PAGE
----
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Education

St. Andrew Missionary Baptist Church Childcare Offers 24/7 Care

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St. Andrew Missionary Baptist Church in West Oakland is expanding its childcare program to provide 24/7 care. The program serves infants to 5-year-olds, offering full and half-day services.

“We are excited to offer this service and are welcoming more children to care for,” said Reverend Robert Lacy Jr., co-director of the program.

Lacy says the center will give working parents the support they need when putting in long and extra hours to keep up with the rising costs of housing and expenses.

“Parents are trying to raise their children and make ends meet,” said Lacy, Jr. “Some have two jobs and some work swing or overnight shifts, so our childcare will assist a lot of parents that work non-traditional hours and alleviate the pressure of child care,” said Lacy.
Lacy says the program is currently seeking more providers and is offering paid job training.

He also believes the curriculum their program offers is more extensive than the Head Start programs and students operate above grade level.

“Education and the care of our children is our top priority [but] we also give students a spiritual and moral foundation as part of our curriculum,” said Lacy.

The church recently added 3,000 square feet of portable buildings to accommodate the expanded programming, especially given that the Church also runs a K-12 school, which was founded by Rev. Dr. Robert Lacy Sr.

“My father has been a long-time advocate for Christ and education,” said Lacy Jr. “He founded the school and childcare center to teach the whole child and provide a spiritual foundation as well as education.”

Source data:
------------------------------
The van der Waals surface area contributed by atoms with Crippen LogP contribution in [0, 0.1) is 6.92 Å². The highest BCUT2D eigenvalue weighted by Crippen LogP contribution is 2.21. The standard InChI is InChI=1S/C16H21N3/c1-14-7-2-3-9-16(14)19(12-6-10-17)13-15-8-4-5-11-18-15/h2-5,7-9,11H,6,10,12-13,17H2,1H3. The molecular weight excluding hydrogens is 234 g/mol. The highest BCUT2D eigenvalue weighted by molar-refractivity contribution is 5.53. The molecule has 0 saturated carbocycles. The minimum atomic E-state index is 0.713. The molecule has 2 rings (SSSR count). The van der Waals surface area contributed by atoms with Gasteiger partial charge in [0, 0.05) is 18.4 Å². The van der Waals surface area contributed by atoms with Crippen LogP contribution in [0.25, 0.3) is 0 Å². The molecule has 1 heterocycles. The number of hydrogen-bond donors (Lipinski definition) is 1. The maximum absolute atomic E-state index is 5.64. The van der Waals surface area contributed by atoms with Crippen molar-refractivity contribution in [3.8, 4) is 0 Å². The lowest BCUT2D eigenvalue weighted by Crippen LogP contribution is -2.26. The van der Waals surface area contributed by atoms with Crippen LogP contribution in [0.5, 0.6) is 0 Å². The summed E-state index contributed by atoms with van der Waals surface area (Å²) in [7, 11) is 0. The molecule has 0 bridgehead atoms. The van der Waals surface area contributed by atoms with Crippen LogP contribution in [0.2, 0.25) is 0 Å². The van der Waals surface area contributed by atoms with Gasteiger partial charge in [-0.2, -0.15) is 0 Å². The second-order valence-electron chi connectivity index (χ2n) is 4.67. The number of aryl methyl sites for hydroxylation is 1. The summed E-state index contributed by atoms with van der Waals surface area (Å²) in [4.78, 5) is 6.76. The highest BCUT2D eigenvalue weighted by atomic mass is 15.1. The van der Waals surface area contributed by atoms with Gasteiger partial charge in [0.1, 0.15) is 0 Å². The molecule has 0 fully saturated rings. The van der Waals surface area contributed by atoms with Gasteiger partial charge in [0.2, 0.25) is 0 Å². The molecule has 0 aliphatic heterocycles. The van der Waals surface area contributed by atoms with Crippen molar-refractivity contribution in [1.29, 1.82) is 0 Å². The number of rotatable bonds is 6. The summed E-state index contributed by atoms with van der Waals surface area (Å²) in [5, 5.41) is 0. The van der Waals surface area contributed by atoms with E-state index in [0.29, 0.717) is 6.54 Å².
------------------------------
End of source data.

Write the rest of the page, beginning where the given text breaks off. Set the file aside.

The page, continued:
For more information, call (510) 922-1924

Bay Area

Spoken Word Offers Aid to Black Men Facing Hardships

Their mission statement highlights that through sharing their lived experiences, members of Black Men Speaks and Men of Color “promote self and communal wellness, recovery, and freedom”.

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Image provided by Black Men Speak website

According to a National Health Survey on Drug Use and Health conducted in 2019 for the African American community, 6.5 million African Americans had a mental illness and/or substance abuse disorder.

These numbers don’t compare to the more in depth statistics on those who receive treatment and who do not and how, specifically, Black men are affected. For a lot of Black men and men of color, access to resources that may aid in mental health or substance abuse treatment are slim because of the influence within their own communities and outside of it to turn their backs on things that are perceived as anything less than the strength they should possess as a man, especially a Black man.

Black Men Speak, INC.(BMS), an international speakers bureau, was founded in 2009 through the Alameda Pool of Consumer Champions with this very notion in mind, that the best way to connect to other Black men who were struggling with mental health and substance abuse was through storytelling of their own struggles.

Three years following Black Men Speaks’ foundation, Men of Color(MOC) speaker’s bureau was established, which allowed them to expand their reach in the community.

Their mission statement highlights that through sharing their lived experiences, members of Black Men Speaks and Men of Color “promote self and communal wellness, recovery, and freedom”.

The stories that are told are set in the present day and feature unique challenges of loss, trauma, social and family issues and community violence and the importance of faith on the road to overall wellness & recovery.

Besides aiding their fellow men through connection in storytelling, BMS offers resources that help with employment, housing, homeless prevention, mentoring and peer support and training for presentation and public speaking.

Alongside these resources and mentoring, they make sure to do their part in advocating and assertively addressing other issues within their communities that have a direct impact on the African American community.

Black Men Speak is located in Oakland at 303 Hegenberger Road in Suite 210. Hours are Monday through Friday 10 a.m. to 5 p.m. Call 510-969-5086 or email 1blackmenspeak@gmail.com.